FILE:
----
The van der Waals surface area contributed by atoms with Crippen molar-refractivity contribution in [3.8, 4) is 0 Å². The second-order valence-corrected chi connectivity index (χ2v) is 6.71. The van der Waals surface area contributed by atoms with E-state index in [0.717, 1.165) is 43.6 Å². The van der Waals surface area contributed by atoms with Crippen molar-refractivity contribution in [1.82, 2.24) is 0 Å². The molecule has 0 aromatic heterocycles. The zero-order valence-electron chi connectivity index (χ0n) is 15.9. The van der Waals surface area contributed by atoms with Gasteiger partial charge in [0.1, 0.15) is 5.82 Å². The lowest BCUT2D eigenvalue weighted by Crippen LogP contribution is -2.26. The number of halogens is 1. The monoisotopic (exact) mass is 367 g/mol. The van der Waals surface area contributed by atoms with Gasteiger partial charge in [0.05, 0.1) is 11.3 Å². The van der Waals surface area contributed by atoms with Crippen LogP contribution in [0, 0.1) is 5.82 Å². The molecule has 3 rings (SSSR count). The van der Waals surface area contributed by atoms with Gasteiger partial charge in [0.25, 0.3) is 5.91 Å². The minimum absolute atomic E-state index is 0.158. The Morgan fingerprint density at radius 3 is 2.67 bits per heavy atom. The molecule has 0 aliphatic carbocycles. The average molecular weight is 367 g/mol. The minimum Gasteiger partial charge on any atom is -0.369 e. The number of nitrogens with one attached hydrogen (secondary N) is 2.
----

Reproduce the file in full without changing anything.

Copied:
The van der Waals surface area contributed by atoms with Crippen molar-refractivity contribution in [3.8, 4) is 0 Å². The second-order valence-corrected chi connectivity index (χ2v) is 6.71. The van der Waals surface area contributed by atoms with E-state index in [0.717, 1.165) is 43.6 Å². The van der Waals surface area contributed by atoms with Crippen molar-refractivity contribution in [1.82, 2.24) is 0 Å². The molecule has 0 aromatic heterocycles. The zero-order valence-electron chi connectivity index (χ0n) is 15.9. The van der Waals surface area contributed by atoms with Gasteiger partial charge in [0.1, 0.15) is 5.82 Å². The lowest BCUT2D eigenvalue weighted by Crippen LogP contribution is -2.26. The number of halogens is 1. The monoisotopic (exact) mass is 367 g/mol. The van der Waals surface area contributed by atoms with Gasteiger partial charge in [0.05, 0.1) is 11.3 Å². The van der Waals surface area contributed by atoms with Crippen LogP contribution in [0, 0.1) is 5.82 Å². The molecule has 3 rings (SSSR count). The van der Waals surface area contributed by atoms with Gasteiger partial charge in [0.25, 0.3) is 5.91 Å². The minimum absolute atomic E-state index is 0.158. The Morgan fingerprint density at radius 3 is 2.67 bits per heavy atom. The molecule has 0 aliphatic carbocycles. The average molecular weight is 367 g/mol. The minimum Gasteiger partial charge on any atom is -0.369 e. The number of nitrogens with one attached hydrogen (secondary N) is 2.